Recent Commissions

All the items shown on this web site can be purchased, and all contacts and ideas I get will be followed up with great interest. As a guide, prices start at less than a fiver for a bottle stopper or a small bud vase, candle holders are around £9, goblets are between £20 and £40, and salad and fruit bowls will vary between £30 and £100 depending upon size. Here are some of my most recent commissions.
Commissions can vary a great deal. Sometimes it is a matter of mending something which is either old, or valued (or both), rather than making something new. There is an excellent example of this shown below, entitled "A Waterford Crystal Goblet".

Clare Goodman, and The Wayside Pottery

    In recent weeks I have been doing some woodturning for Clare Goodman at The Wayside Pottery in Norfolk.

I am happy to discuss collaberation of this type with anybody that might be interested.

Wayside Pottery is a beautiful studio and creative workshop space set in the countryside of the Norfolk Broads.

Clare is a potter and ceramic artist with a background in occupational therapy, and has combined artistic and therapeutic skills to offer a range of creative workshops, training days and tuition for organisations or individuals. She also produces a range of unique sculptural and functional ceramic pieces.

Clare is a member of "Anglian Potters", a group of potters, collectors of studio pottery, ceramic sculptors, and a few pyromaniacs!

Anglian Potters is a lively and thriving organisation that aims to provide the opportunity for members to meet and share their experience and enthusiasm about clay.

A Waterford Crystal Goblet

  A lady by the name of Vicki Couzens contacted me, with a simple question, "Do you happen to know of anyone that might be able to make a wooden stem for a broken wine glass please".

My immediate response was "Yes", not quite knowing what I had offered to do. As you can see from the photo on the left,
I was sent quite a large (and probably expensive) Waterford crystal goblet (I judged it to be about a half bottle size).

On closer inspection I found that the glass was a lot larger than I expected, the base being about 90mm diameter, and the finished height would need to be about 263mm.

The urgent matter was to get a 4" Oak spindle. I cut a socket into the end which was a good fit for what remained of the glass stem, and then proceeded to make a new foot to give the correct finished height. Having sealed and varnished the piece, I bonded the glass into the base with 30 minute epoxy, and then gave it a final coat of varnish when the epoxy had set. Hope you all like the final result, shown on the right.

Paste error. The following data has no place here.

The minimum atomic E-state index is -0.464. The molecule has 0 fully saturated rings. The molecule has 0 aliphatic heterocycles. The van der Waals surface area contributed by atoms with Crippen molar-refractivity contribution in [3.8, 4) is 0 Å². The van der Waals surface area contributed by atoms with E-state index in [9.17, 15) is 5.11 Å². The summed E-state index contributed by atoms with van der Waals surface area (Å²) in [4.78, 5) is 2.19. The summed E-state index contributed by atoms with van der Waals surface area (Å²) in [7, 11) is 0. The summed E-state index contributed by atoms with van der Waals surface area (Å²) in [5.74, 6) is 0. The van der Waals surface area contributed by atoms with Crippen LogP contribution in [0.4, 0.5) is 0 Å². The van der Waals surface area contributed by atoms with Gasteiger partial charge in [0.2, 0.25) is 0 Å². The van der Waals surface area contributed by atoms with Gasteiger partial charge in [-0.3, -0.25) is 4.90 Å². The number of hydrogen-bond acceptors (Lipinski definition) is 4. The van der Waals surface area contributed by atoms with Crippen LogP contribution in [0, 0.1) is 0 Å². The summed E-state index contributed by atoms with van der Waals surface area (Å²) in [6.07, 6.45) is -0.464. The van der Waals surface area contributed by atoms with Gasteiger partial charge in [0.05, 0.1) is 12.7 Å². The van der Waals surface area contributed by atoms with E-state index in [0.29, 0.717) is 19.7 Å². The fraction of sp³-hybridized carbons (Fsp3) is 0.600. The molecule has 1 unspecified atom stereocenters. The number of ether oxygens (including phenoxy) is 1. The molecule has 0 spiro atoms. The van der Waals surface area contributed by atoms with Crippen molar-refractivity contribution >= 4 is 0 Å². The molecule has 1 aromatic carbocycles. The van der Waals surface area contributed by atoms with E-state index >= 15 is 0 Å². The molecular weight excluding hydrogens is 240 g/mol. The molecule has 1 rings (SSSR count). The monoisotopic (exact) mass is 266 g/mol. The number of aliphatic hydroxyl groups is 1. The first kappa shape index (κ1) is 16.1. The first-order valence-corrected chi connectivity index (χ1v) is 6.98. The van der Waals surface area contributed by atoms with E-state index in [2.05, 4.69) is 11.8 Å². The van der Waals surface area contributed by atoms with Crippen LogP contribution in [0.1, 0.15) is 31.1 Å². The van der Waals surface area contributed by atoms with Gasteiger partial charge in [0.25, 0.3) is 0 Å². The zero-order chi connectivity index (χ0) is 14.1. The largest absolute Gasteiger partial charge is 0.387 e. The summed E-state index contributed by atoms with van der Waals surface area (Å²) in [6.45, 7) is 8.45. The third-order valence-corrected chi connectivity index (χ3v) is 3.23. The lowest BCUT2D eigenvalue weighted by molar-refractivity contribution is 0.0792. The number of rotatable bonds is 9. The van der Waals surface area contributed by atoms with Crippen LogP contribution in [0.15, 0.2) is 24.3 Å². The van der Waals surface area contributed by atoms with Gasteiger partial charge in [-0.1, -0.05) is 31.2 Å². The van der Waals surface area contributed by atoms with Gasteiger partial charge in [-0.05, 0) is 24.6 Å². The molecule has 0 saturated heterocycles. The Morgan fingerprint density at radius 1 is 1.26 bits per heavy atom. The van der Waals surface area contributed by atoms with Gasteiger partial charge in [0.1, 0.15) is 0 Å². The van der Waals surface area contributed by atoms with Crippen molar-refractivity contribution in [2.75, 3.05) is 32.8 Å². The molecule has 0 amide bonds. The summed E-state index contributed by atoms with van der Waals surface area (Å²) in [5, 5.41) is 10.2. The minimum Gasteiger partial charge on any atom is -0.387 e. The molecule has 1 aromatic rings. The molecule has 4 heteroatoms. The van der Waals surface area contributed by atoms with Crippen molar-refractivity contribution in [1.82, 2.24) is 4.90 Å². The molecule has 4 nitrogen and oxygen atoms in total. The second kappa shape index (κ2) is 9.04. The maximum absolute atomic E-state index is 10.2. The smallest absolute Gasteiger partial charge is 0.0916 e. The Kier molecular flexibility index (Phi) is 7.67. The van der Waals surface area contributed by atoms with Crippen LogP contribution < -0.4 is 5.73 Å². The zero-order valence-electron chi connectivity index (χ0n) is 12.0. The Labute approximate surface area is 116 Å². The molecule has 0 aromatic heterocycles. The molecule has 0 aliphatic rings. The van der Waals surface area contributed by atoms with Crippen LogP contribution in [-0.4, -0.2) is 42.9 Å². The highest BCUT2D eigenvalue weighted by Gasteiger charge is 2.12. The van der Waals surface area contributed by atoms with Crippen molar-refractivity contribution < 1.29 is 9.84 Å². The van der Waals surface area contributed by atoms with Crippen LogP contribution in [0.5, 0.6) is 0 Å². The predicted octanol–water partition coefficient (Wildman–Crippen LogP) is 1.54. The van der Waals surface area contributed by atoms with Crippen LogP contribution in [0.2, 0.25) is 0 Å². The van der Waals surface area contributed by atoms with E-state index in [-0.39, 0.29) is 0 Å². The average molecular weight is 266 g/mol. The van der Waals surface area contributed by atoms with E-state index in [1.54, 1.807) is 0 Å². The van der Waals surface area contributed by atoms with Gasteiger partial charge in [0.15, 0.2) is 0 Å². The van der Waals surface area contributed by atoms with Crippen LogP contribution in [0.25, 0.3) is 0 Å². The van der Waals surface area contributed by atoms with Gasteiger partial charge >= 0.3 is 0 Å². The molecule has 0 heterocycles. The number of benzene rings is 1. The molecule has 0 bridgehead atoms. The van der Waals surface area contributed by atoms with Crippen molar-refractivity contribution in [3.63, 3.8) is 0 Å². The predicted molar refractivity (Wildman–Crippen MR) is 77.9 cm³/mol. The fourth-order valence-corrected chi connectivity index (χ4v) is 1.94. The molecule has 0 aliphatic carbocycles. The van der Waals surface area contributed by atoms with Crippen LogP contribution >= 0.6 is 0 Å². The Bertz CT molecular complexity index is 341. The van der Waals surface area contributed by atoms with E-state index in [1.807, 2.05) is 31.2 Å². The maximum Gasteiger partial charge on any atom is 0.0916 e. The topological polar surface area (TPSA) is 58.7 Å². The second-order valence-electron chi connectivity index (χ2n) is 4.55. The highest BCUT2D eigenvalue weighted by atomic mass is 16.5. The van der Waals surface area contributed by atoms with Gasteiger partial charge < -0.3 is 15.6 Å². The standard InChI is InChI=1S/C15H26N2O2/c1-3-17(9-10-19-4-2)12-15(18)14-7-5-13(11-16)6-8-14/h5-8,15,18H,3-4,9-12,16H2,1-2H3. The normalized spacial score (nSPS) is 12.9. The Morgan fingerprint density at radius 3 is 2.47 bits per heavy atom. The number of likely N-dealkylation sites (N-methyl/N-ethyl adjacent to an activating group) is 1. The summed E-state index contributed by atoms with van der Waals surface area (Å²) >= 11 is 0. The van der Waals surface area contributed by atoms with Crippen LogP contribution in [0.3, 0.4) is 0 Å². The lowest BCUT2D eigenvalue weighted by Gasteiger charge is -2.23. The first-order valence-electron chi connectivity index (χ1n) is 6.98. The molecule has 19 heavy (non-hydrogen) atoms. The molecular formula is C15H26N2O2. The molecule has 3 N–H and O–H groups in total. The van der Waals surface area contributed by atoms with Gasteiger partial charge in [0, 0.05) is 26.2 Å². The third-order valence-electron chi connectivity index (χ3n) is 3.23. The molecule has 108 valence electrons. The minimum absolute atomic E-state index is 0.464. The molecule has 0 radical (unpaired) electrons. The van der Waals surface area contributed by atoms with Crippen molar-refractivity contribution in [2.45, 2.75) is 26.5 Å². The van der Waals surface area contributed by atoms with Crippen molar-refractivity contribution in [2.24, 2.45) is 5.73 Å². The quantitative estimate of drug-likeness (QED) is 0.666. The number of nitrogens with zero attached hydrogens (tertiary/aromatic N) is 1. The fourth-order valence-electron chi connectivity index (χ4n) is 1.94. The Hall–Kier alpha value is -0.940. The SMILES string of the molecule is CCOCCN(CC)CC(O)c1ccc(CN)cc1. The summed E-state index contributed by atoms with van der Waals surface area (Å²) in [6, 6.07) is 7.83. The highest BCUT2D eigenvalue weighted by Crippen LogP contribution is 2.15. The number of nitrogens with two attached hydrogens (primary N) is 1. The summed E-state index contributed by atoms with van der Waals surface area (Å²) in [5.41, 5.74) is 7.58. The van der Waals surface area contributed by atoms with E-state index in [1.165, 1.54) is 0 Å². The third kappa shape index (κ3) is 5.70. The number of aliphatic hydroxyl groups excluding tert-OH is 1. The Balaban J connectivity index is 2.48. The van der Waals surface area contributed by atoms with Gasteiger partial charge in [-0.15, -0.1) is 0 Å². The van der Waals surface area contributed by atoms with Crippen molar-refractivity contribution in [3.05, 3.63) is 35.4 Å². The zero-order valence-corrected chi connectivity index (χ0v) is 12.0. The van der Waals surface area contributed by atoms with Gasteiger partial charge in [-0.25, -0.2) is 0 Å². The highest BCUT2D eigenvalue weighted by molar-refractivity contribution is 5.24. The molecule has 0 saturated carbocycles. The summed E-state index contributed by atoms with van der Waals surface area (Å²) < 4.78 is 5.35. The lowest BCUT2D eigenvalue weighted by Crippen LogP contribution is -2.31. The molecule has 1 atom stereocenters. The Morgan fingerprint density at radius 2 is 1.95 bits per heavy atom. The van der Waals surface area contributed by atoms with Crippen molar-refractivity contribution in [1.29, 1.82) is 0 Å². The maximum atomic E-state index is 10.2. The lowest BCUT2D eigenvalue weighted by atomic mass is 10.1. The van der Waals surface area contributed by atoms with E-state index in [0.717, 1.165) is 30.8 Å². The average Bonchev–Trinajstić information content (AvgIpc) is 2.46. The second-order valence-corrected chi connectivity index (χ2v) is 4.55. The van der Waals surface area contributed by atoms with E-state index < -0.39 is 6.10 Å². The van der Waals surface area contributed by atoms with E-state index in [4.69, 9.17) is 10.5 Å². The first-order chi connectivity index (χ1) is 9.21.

It puts me in mind of that phrase from Forrest Gump, "life is like a box of chocolates, you never know what you're gonna get".

Sophie's Bowl


Tony's Bowl

  This bowl was made for a very dear friend as a wedding present. The bowl has been turned from Rippled Sycamore and finished with friction polish.   This salad bowl is from Tiger Striped Sweet Chestnut. Several coats of finishing oil have created an excellent result. I was at school with Tony for 6 years from 1954  

Four Candles



  Two pairs of tee light candle holders, these are made from Rippled Sycamore and have been finished with friction polish.  

Ring Holders


Nick's Bowls

  These Elm ring holders have been finished with friction polish. The pair were turned from one original blank, they are very similar, but are not identical. The same description applies to the twins for whom they were made.   Two salad bowls for my old school mate and flying buddy, Nick. They are made of English Acacia and are sealed with finishing oil.  

Liz's Candles


Eileen's Goblets

  A trio of tee light candles for Liz, with a Melamine finish, they were made from some very nice Spalted Beech.   Eileen needed a set of goblets, in return for all the help and kindness given by her brother.  

6 Porthole Covers


Hat Stands